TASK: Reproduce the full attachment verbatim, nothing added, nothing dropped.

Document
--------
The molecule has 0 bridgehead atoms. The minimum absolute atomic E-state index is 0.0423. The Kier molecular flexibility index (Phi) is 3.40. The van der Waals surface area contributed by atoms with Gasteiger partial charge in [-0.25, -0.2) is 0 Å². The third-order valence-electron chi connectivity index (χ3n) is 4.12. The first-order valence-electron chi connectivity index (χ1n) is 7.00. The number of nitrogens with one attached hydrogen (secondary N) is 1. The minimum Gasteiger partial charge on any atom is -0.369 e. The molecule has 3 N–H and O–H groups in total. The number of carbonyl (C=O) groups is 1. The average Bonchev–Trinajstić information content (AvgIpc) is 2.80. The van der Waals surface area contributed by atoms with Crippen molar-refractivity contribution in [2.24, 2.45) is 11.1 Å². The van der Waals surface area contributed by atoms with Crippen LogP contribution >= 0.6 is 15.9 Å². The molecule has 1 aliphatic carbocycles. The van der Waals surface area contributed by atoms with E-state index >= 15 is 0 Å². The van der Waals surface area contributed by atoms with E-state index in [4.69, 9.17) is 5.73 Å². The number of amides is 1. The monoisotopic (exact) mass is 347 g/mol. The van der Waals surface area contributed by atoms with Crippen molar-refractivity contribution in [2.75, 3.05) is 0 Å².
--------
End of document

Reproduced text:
The molecule has 0 bridgehead atoms. The minimum absolute atomic E-state index is 0.0423. The Kier molecular flexibility index (Phi) is 3.40. The van der Waals surface area contributed by atoms with Gasteiger partial charge in [-0.25, -0.2) is 0 Å². The third-order valence-electron chi connectivity index (χ3n) is 4.12. The first-order valence-electron chi connectivity index (χ1n) is 7.00. The number of nitrogens with one attached hydrogen (secondary N) is 1. The minimum Gasteiger partial charge on any atom is -0.369 e. The molecule has 3 N–H and O–H groups in total. The number of carbonyl (C=O) groups is 1. The average Bonchev–Trinajstić information content (AvgIpc) is 2.80. The van der Waals surface area contributed by atoms with Crippen molar-refractivity contribution in [2.24, 2.45) is 11.1 Å². The van der Waals surface area contributed by atoms with Crippen LogP contribution >= 0.6 is 15.9 Å². The molecule has 1 aliphatic carbocycles. The van der Waals surface area contributed by atoms with E-state index >= 15 is 0 Å². The van der Waals surface area contributed by atoms with E-state index in [4.69, 9.17) is 5.73 Å². The number of amides is 1. The monoisotopic (exact) mass is 347 g/mol. The van der Waals surface area contributed by atoms with Crippen molar-refractivity contribution in [2.75, 3.05) is 0 Å².